Oregon Trail 2.0: Why I Wouldn't Raise Kids In Michigan
July 9th, 2013, 3:28 PM
My wife and I have reached that point where we are professionally settled and of a certain age that we’re regularly asked: “When are you guys going to have children?” In fact, we often ask ourselves.
The answer became more obvious last week. We’ll have kids after we find gainful employment in Oregon.
Neither of us have any Porlandia fantasies about putting birds on things nor devoting our lives to the “circus arts.” Rather, the appeal for an Oregon Trail 2.0 is the Beaver State’s ambitious plan to overhaul how students pay for college education.
We live in a reality where middle-class incomes are falling relative to inflation and the cost of higher education is skyrocketing compared to inflation. One doesn’t need a Ph.D. in economics to understand how those trends, unabated, will make it nearly impossible not-as-yet-conceived-children to pay for college 20 years from now.
Rather than constantly raising tuition prices, as Wayne State recently did by nearly 10%, and saddling even commuter school students with mortgage-size student loan debts, Oregonians may soon have tuition-free public universities.
Tuition-free isn’t the same thing as free education. Graduates (and, on a pro-rated basis, drop-outs) would pay a 3% tax on their earnings for 24 years after leaving school to fund higher ed.
The plan is only beginning to take shape and it will be 2015 before all details come together. However, the very fact that Oregon is looking for a solution to skyrocketing tuition while Michigan schools can only jack up their prices and point fingers is reason enough for young families to think about heading westward rather than Webward.
Rational vs. Irrational
In so much as universal education is a public good as well as a private one — society gets better doctors, for instance, if the only impediment to medical school is ability — this proposal makes much more sense than the irrational marketplace created by the tuition-based system.
Higher ed truly becomes universally available under the Oregon plan. In exchange for that opportunity, students repay the system in a manner proportional to the economic value of their education.
Yes, a double major in Sanskrit and Feminist Film Theory could graduate to a career as a food co-op cashier. But before you start derping about how the Oregon plan incentivizes such behavior, consider how few people actually want to spend four years studying esoteric subjects before devoting the rest of their lives to near-minimum wage work.
Most people would prefer educational tracks that lead to careers as nurses, accountants, or schoolteachers. You know, grown-up jobs. Of course, it’s hard to recruit good teachers when the value of their salaries is offset by significant student loan debt.
As a possible future parent, I like the idea that my theoretical children would have the opportunity to obtain whatever manner of education their abilities and interests dictate without starting “real life” with crushing debt.
No Fix-It Ideas Here
It's frustrating that Michigan policy makers appear to have zero interest in or ability to even try to fix the very real problem of higher education costs.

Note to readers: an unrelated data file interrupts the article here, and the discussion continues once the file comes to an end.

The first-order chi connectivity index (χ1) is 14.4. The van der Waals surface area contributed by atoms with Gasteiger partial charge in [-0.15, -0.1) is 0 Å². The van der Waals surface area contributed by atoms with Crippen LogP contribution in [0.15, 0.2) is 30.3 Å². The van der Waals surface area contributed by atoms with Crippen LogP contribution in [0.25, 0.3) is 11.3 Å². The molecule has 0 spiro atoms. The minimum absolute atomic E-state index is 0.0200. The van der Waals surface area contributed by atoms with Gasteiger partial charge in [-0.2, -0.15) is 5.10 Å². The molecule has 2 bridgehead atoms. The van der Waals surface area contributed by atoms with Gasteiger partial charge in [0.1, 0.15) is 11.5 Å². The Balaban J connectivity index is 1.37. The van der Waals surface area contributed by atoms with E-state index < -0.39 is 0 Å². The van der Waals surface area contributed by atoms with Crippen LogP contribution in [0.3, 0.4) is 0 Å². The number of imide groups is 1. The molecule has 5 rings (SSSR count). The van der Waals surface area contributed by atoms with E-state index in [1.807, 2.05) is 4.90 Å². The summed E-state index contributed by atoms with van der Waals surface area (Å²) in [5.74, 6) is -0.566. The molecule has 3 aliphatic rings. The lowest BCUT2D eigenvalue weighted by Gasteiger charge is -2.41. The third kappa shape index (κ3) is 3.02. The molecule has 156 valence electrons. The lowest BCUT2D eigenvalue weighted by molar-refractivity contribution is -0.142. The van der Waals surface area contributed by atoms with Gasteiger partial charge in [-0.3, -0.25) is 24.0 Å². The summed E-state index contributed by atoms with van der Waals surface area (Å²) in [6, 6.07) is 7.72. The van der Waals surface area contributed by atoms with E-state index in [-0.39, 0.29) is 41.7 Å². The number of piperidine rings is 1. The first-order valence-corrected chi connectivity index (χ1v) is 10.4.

Instead of reasonable higher education cost structures for our 4.4% state income tax and 6% sales tax, we get giveaways to Hollywood, tax breaks for Pfizer, taxpayer-funded arenas for Mike Ilitch, and friendly “business climates” designed to retain “job creators” like Pulte Homes. Oops.
We also get terrible roads, piss-poor public transportation, bankrupt local governments operating in an out-moded, inefficient homerule structure, and a $3,800 Wayne State education that now costs nearly $11,000.
In 1987, Wayne State’s annual undergrad tuition was $1,862. That works out to $3,818, adjusting for inflation, in 2013 dollars. But Wayne State doesn’t charge $3,818 for a year’s worth of schooling in 2013. Thanks in large part to cuts in state aid, their annual price tag is now $11,000.
No one of any significance around here seems to know what do about that other than wring hands. Forget about all that. Gov. Rick Snyder is right. We have to face these challenges with relentless positive action.
Market Forces in Action
That is to say, anyone anticipating college expenses 10-20 years from now should consider the action of moving to Oregon (or another state considering a version of Oregon’s plan) with relentless positivity.
This is how markets work. States that incentivize companies making boner pills and octogenarian hockey team owners will end up with companies that make boner pills and octogenarian hockey team owners. At least in the short term.
However, states that meaningfully encourage education for future generations likely end up with a robust future generation of educated citizens capable of filling whatever roles demanded by future marketplaces, creating hundreds (as opposed to tens) of new businesses, and living in your big city’s downtown without a self-satisfied rent subsidy program.
Frankly, Michigan doesn’t deserve my still-a-glimmer-in-their-father’s-eye kids. Oregon, on the other hand, is making one hell of a case.
If/when my family heads out on this new Oregon Trail, tell Gov. Snyder I’m sorry for leaving. They have a more competitive parenting climate out west.